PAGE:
Boeing 737 MAX Receives “Admission Ticket” To Fly Back in China

Photo: Aero Corner

LONDON – Media reports in China have stated that the Boeing 737 MAX has received preliminary approval to fly back to China. But there is still a long way to go in terms of actual re-entry to service.

With the aircraft being grounded in China for 32 months, the Civil Aviation Administration of China (CAAC) confirmed that the relevant corrective measures taken out by Boeing can eliminate the conditions originally displayed by the Maneuvering Characteristics Augmentation System (MCAS).

This comes following the design changes to the flight control and display system software made in the aftermath of Lion Air Flight 610 and Ethiopian Airlines Flight 302.

A Boeing 737 MAX jet lands following Federal Aviation Administration (FAA) test flight at Boeing Field in Seattle, Washington on June 29, 2020. – US regulators conducted the first a test flight of the Boeing 737 MAX on Monday, a key step in recertifying the jet that has been grounded for more than a year following two fatal crashes. A MAX aircraft took off from Boeing Field in Seattle at 1655 GMT, a Federal Aviation Administration spokesperson said. (Photo by Jason Redmond / AFP)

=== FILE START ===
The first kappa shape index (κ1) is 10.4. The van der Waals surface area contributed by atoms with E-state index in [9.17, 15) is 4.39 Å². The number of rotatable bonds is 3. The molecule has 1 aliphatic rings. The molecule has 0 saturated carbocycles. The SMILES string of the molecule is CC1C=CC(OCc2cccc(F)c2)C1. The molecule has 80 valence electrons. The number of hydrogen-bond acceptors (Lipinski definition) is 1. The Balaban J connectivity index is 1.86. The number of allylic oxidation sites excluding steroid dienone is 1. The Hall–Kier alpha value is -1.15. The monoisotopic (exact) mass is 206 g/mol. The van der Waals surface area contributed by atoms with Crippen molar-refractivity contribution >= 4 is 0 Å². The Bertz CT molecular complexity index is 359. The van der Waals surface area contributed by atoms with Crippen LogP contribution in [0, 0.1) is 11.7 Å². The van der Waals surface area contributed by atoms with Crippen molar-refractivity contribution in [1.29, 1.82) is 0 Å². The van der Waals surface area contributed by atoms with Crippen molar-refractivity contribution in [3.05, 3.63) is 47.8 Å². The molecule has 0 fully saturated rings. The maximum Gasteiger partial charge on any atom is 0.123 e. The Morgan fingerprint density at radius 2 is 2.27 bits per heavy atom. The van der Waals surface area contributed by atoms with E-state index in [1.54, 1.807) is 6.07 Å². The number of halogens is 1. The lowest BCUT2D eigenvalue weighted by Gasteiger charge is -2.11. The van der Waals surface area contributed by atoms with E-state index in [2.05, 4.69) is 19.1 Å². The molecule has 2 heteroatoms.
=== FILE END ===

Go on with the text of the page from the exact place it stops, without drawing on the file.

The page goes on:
So the filings produced by the CAAC mean Boeing can enter the technical procedures of airworthiness certification, but the date of re-entry into service is still not solid.

As mentioned by the Global Times in China, this only gives the MAX an “admission ticket”, but is still a substantial gap from what industry observers are deeming an “exam”, and whether Boeing will pass that or not.

The filing made by the CAAC gives a time window of between now and November 26 for feedback and comments to be made on the amended systems implemented by Boeing, with the manufacturer aiming for the aircraft to be back in Chinese airspace by the end of the year.

However, critics have noted that because pilots and crew in China need re-training and re-familiarisation, this aim could be delayed well into 2022.

There are currently 97 Boeing 737 MAX 8 aircraft in China that are still grounded due to the crisis a few years ago.

About the author

James Field

James is a passionate AvGeek based in Manchester, U.K who has been actively spotting for years. James is the Editor-in-Chief for the company.

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